Friday, December 28, 2012

Post-Christmas Sorting and Repurposing: Peppermint Pattie Brownies

Christmas is over and as much as I love this season, when it is over, I’m ready for it to be cleaned up and put away.  We came home yesterday from our tour-o-families for Christmas and hauled in all of our bags, dirty clothes, and gifts as well as the sacks of day-after-Christmas-sale-Target finds.  I immediately began putting away, sorting clothes and taking down the decorations.  While rearranging and assembling one of the kids' gifts, Dave and I watched The Holiday (because we hadn’t yet watched it this year and it’s a favorite of ours).

When putting away the decorations, I try to decide what things might be “winter” instead of Christmas, and therefore could be kept around for the next couple of months.  If things are blue and white, or snowy and wintery, then I like to keep them in use.  (It makes me feel better about how much work it is to decorate and un-decorate for just 3 weeks). 

I just bought 3 sets of these cute little melamine appetizer plates at Target on Wednesday and am trying to decide which ones could stay in use and not look too Christmasy. Maybe use the two snowflake ones and put away the tree/ornament/gift ones?  I'm not sure about the candy cane striped. They are questionable.

In life, I am always looking for good ways to re-use and repurpose things.  My mom taught me a great trick years ago.  When she had left over m&ms, after Christmas she would separate out the red and green and save the green for St. Patrick’s Day and serve the red for Valentine’s Day. Genius! We do it with M&Ms and Hershey’s kisses and any other green and red leftover things.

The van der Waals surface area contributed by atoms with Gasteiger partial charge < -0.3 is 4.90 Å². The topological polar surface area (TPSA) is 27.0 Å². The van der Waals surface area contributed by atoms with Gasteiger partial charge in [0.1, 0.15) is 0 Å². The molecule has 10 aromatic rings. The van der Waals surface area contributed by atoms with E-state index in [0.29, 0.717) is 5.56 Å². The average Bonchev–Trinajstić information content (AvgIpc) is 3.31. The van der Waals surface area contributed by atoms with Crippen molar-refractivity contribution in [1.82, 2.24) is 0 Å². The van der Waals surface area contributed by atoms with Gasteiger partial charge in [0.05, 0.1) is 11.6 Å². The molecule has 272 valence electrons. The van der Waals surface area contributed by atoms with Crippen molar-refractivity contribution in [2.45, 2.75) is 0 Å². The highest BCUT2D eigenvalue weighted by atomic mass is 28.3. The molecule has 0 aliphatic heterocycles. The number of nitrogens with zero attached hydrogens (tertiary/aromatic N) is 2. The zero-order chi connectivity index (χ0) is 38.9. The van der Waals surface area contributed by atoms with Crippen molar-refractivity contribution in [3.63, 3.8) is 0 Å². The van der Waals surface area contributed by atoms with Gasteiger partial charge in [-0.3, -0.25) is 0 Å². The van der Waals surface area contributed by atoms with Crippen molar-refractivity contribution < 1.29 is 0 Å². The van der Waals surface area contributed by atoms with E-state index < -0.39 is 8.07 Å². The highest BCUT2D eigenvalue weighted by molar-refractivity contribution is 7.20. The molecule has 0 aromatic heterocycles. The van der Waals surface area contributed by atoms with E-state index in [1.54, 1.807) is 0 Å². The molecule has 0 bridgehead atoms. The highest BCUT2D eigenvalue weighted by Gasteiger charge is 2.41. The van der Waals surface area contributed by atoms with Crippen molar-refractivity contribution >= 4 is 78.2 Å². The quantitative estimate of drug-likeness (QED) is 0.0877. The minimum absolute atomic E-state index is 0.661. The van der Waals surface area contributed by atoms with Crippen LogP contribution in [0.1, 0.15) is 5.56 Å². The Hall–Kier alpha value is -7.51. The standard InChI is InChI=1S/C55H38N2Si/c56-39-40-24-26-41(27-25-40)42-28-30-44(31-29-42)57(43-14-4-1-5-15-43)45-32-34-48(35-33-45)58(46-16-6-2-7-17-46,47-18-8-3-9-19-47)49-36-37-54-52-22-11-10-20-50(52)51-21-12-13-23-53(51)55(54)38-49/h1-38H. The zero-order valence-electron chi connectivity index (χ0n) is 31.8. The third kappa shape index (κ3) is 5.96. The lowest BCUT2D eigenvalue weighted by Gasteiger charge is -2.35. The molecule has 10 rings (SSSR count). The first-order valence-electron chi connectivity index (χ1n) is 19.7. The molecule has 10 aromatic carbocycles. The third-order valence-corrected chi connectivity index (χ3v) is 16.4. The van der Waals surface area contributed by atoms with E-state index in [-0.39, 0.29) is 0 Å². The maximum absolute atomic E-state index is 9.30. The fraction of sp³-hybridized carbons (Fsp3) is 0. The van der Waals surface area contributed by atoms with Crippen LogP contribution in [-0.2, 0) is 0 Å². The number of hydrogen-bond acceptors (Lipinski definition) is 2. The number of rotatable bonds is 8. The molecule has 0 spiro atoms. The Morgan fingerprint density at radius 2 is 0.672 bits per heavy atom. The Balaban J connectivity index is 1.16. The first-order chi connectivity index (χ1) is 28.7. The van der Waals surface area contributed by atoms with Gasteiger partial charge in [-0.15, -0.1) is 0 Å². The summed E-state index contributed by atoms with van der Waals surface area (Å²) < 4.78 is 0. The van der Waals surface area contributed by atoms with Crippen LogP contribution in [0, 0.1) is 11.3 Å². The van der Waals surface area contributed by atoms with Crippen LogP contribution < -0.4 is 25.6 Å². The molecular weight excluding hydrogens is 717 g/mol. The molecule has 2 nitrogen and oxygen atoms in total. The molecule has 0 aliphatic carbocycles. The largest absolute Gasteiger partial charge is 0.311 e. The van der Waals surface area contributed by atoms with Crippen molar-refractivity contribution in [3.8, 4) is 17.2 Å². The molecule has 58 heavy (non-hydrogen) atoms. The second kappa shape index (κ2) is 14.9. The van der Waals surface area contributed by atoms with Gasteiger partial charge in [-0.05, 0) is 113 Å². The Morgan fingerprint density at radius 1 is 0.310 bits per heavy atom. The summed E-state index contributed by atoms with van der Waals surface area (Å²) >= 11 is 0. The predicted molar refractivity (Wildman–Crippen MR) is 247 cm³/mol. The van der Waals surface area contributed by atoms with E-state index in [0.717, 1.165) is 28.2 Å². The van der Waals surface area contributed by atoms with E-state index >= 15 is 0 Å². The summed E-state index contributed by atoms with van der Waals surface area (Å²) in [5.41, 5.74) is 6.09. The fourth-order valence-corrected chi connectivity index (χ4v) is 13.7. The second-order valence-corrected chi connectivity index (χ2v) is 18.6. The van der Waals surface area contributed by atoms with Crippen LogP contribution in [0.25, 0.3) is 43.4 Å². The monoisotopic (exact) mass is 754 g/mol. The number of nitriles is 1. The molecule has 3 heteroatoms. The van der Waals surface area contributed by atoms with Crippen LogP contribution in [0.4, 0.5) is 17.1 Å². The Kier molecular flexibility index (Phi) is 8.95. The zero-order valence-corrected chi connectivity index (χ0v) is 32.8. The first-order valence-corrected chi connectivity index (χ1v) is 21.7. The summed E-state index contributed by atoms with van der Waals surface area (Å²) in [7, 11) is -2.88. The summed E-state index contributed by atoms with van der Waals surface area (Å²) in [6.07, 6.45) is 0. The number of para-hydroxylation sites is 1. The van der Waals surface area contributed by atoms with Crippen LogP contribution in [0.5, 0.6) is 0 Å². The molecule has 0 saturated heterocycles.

A couple of years ago, I started making these Peppermint Patty Brownies.  They are gooey and super terrific and are the perfect solution to York Peppermint Patties wrapped in Christmas foil.   (This week is a good time to find them ½ price at the store, if you don’t have any left over.)

These brownies are simple. You can use your favorite brownie mix if you have one on hand or use this recipe-which is rich and fudgey and uses both cocoa and melted semi sweet chocolate. (You know it's fudgey when the recipe calls for lining the pan with parchment or foil).

This recipe came from Everyday Food magazine, which I adore and have written about several times.  Sadly, I just got a notice in the mail a few weeks ago that after a long stent, Everyday Foods is no longer in print. There will be recipes and articles Everyday Food-related available on the Martha Stewart website, and features in other magazines of hers.  However, the half sheet, monthly recipe-filled magazine has come to an end.  I am sad. Many of my favorite recipes in the past decade have come from this publication.  Thankfully, I have about 3 years of them stacked in my house, needing to be sorted out and used, and books filled with years of great recipes from the magazine. (And most of them are available online).